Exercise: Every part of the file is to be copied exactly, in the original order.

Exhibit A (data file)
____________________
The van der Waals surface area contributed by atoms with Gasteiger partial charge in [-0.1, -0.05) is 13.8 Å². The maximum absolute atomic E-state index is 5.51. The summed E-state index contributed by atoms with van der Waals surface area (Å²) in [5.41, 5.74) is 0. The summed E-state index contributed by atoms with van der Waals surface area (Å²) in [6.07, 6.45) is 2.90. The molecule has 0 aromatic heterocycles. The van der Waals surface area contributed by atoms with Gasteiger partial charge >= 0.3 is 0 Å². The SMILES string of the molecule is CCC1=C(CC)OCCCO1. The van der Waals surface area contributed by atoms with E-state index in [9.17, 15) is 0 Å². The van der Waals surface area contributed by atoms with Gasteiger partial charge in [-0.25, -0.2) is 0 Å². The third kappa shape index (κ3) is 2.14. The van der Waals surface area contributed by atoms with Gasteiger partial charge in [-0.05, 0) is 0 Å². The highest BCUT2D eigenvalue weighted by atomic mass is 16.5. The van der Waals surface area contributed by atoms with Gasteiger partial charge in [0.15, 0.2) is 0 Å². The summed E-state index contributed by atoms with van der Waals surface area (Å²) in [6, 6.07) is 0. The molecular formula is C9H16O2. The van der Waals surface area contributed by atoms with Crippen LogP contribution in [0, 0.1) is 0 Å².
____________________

The van der Waals surface area contributed by atoms with Gasteiger partial charge in [-0.1, -0.05) is 13.8 Å². The maximum absolute atomic E-state index is 5.51. The summed E-state index contributed by atoms with van der Waals surface area (Å²) in [5.41, 5.74) is 0. The summed E-state index contributed by atoms with van der Waals surface area (Å²) in [6.07, 6.45) is 2.90. The molecule has 0 aromatic heterocycles. The van der Waals surface area contributed by atoms with Gasteiger partial charge >= 0.3 is 0 Å². The SMILES string of the molecule is CCC1=C(CC)OCCCO1. The van der Waals surface area contributed by atoms with E-state index in [9.17, 15) is 0 Å². The van der Waals surface area contributed by atoms with Gasteiger partial charge in [-0.25, -0.2) is 0 Å². The third kappa shape index (κ3) is 2.14. The van der Waals surface area contributed by atoms with Gasteiger partial charge in [-0.05, 0) is 0 Å². The highest BCUT2D eigenvalue weighted by atomic mass is 16.5. The van der Waals surface area contributed by atoms with Gasteiger partial charge in [0.15, 0.2) is 0 Å². The summed E-state index contributed by atoms with van der Waals surface area (Å²) in [6, 6.07) is 0. The molecular formula is C9H16O2. The van der Waals surface area contributed by atoms with Crippen LogP contribution in [0, 0.1) is 0 Å².